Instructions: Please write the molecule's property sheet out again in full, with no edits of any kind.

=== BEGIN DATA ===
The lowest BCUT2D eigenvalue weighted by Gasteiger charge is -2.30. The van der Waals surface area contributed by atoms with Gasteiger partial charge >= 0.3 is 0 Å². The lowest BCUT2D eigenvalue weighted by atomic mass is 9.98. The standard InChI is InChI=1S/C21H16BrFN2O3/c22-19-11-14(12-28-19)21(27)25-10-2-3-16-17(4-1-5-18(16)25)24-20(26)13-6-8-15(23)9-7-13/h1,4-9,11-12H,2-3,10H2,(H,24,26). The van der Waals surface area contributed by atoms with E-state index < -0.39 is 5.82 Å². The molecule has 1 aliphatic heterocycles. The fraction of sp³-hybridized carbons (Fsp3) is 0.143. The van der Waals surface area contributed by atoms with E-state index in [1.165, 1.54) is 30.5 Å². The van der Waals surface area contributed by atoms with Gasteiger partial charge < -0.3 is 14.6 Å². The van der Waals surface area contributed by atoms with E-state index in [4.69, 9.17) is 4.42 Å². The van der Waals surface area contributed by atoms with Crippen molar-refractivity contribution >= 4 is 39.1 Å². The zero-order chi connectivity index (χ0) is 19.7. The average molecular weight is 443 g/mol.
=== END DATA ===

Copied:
The lowest BCUT2D eigenvalue weighted by Gasteiger charge is -2.30. The van der Waals surface area contributed by atoms with Gasteiger partial charge >= 0.3 is 0 Å². The lowest BCUT2D eigenvalue weighted by atomic mass is 9.98. The standard InChI is InChI=1S/C21H16BrFN2O3/c22-19-11-14(12-28-19)21(27)25-10-2-3-16-17(4-1-5-18(16)25)24-20(26)13-6-8-15(23)9-7-13/h1,4-9,11-12H,2-3,10H2,(H,24,26). The van der Waals surface area contributed by atoms with E-state index < -0.39 is 5.82 Å². The molecule has 1 aliphatic heterocycles. The fraction of sp³-hybridized carbons (Fsp3) is 0.143. The van der Waals surface area contributed by atoms with E-state index in [1.165, 1.54) is 30.5 Å². The van der Waals surface area contributed by atoms with Gasteiger partial charge < -0.3 is 14.6 Å². The van der Waals surface area contributed by atoms with E-state index in [4.69, 9.17) is 4.42 Å². The van der Waals surface area contributed by atoms with Crippen molar-refractivity contribution >= 4 is 39.1 Å². The zero-order chi connectivity index (χ0) is 19.7. The average molecular weight is 443 g/mol.